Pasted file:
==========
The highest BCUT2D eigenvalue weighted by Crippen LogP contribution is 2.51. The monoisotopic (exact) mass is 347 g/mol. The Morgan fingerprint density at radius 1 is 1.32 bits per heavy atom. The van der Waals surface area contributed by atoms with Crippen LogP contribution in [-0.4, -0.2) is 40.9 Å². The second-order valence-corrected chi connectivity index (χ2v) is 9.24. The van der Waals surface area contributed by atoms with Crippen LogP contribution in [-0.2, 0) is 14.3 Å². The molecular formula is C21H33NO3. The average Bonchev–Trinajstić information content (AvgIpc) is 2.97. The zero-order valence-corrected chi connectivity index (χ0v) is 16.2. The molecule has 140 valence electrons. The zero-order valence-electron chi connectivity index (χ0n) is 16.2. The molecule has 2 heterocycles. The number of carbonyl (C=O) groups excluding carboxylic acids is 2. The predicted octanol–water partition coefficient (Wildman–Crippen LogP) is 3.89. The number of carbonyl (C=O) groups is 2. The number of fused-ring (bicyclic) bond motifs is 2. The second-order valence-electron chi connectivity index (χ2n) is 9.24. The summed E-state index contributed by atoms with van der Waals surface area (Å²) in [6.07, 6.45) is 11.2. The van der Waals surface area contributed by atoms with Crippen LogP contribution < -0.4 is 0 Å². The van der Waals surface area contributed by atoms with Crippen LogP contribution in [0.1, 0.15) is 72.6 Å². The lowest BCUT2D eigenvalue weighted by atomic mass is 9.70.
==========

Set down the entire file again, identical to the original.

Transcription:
The highest BCUT2D eigenvalue weighted by Crippen LogP contribution is 2.51. The monoisotopic (exact) mass is 347 g/mol. The Morgan fingerprint density at radius 1 is 1.32 bits per heavy atom. The van der Waals surface area contributed by atoms with Crippen LogP contribution in [-0.4, -0.2) is 40.9 Å². The second-order valence-corrected chi connectivity index (χ2v) is 9.24. The van der Waals surface area contributed by atoms with Crippen LogP contribution in [-0.2, 0) is 14.3 Å². The molecular formula is C21H33NO3. The average Bonchev–Trinajstić information content (AvgIpc) is 2.97. The zero-order valence-corrected chi connectivity index (χ0v) is 16.2. The molecule has 140 valence electrons. The zero-order valence-electron chi connectivity index (χ0n) is 16.2. The molecule has 2 heterocycles. The number of carbonyl (C=O) groups excluding carboxylic acids is 2. The predicted octanol–water partition coefficient (Wildman–Crippen LogP) is 3.89. The number of carbonyl (C=O) groups is 2. The number of fused-ring (bicyclic) bond motifs is 2. The second-order valence-electron chi connectivity index (χ2n) is 9.24. The summed E-state index contributed by atoms with van der Waals surface area (Å²) in [6.07, 6.45) is 11.2. The van der Waals surface area contributed by atoms with Crippen LogP contribution < -0.4 is 0 Å². The van der Waals surface area contributed by atoms with Crippen LogP contribution in [0.1, 0.15) is 72.6 Å². The lowest BCUT2D eigenvalue weighted by atomic mass is 9.70.